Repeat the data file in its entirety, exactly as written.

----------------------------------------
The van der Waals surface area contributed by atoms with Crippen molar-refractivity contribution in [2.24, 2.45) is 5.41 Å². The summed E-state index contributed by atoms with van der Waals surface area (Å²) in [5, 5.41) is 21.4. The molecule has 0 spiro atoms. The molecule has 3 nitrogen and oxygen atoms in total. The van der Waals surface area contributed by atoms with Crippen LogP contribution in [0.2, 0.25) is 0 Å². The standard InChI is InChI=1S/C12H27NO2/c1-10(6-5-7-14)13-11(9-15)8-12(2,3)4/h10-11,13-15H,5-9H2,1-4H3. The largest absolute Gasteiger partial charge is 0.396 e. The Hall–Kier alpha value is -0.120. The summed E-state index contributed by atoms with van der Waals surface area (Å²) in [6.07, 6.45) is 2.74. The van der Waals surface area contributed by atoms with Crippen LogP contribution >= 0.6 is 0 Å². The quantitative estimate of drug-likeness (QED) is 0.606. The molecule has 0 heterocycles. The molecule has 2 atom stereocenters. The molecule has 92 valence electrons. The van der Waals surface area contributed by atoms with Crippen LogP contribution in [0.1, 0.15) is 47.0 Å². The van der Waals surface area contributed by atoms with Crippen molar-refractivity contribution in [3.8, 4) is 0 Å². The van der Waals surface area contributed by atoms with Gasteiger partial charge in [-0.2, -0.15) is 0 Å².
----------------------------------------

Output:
The van der Waals surface area contributed by atoms with Crippen molar-refractivity contribution in [2.24, 2.45) is 5.41 Å². The summed E-state index contributed by atoms with van der Waals surface area (Å²) in [5, 5.41) is 21.4. The molecule has 0 spiro atoms. The molecule has 3 nitrogen and oxygen atoms in total. The van der Waals surface area contributed by atoms with Crippen LogP contribution in [0.2, 0.25) is 0 Å². The standard InChI is InChI=1S/C12H27NO2/c1-10(6-5-7-14)13-11(9-15)8-12(2,3)4/h10-11,13-15H,5-9H2,1-4H3. The largest absolute Gasteiger partial charge is 0.396 e. The Hall–Kier alpha value is -0.120. The summed E-state index contributed by atoms with van der Waals surface area (Å²) in [6.07, 6.45) is 2.74. The van der Waals surface area contributed by atoms with Crippen LogP contribution >= 0.6 is 0 Å². The quantitative estimate of drug-likeness (QED) is 0.606. The molecule has 0 heterocycles. The molecule has 2 atom stereocenters. The molecule has 92 valence electrons. The van der Waals surface area contributed by atoms with Crippen LogP contribution in [0.1, 0.15) is 47.0 Å². The van der Waals surface area contributed by atoms with Crippen molar-refractivity contribution in [3.8, 4) is 0 Å². The van der Waals surface area contributed by atoms with Gasteiger partial charge in [-0.2, -0.15) is 0 Å².